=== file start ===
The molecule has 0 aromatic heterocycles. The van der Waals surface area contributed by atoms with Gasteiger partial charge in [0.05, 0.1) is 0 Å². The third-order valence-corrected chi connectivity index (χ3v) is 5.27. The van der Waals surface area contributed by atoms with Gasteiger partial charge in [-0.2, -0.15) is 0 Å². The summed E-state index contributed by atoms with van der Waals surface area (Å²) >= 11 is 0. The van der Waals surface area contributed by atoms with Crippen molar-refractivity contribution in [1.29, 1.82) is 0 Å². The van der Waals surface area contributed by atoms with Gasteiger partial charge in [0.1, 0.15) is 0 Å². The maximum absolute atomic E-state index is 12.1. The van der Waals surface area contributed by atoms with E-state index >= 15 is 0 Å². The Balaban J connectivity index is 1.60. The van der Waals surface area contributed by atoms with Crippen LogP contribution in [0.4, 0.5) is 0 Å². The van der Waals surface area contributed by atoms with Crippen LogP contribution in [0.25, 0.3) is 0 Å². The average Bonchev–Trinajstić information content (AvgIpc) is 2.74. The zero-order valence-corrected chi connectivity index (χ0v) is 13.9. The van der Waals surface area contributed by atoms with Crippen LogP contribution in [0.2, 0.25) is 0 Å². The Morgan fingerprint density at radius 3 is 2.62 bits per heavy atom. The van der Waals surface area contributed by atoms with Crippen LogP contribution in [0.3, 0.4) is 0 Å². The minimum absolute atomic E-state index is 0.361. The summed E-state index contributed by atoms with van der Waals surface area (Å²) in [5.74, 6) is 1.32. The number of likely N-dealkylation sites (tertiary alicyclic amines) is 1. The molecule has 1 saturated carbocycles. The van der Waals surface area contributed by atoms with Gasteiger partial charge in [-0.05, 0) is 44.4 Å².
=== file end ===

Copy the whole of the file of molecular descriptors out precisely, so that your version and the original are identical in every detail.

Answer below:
The molecule has 0 aromatic heterocycles. The van der Waals surface area contributed by atoms with Gasteiger partial charge in [0.05, 0.1) is 0 Å². The third-order valence-corrected chi connectivity index (χ3v) is 5.27. The van der Waals surface area contributed by atoms with Gasteiger partial charge in [-0.2, -0.15) is 0 Å². The summed E-state index contributed by atoms with van der Waals surface area (Å²) >= 11 is 0. The van der Waals surface area contributed by atoms with Crippen molar-refractivity contribution in [1.29, 1.82) is 0 Å². The van der Waals surface area contributed by atoms with Gasteiger partial charge in [0.1, 0.15) is 0 Å². The maximum absolute atomic E-state index is 12.1. The van der Waals surface area contributed by atoms with E-state index >= 15 is 0 Å². The Balaban J connectivity index is 1.60. The van der Waals surface area contributed by atoms with Crippen LogP contribution in [0.4, 0.5) is 0 Å². The van der Waals surface area contributed by atoms with Crippen LogP contribution in [0.25, 0.3) is 0 Å². The average Bonchev–Trinajstić information content (AvgIpc) is 2.74. The zero-order valence-corrected chi connectivity index (χ0v) is 13.9. The van der Waals surface area contributed by atoms with Crippen LogP contribution in [0.2, 0.25) is 0 Å². The Morgan fingerprint density at radius 3 is 2.62 bits per heavy atom. The van der Waals surface area contributed by atoms with Crippen LogP contribution in [0.3, 0.4) is 0 Å². The minimum absolute atomic E-state index is 0.361. The summed E-state index contributed by atoms with van der Waals surface area (Å²) in [5.74, 6) is 1.32. The number of likely N-dealkylation sites (tertiary alicyclic amines) is 1. The molecule has 1 saturated carbocycles. The van der Waals surface area contributed by atoms with Gasteiger partial charge in [-0.05, 0) is 44.4 Å².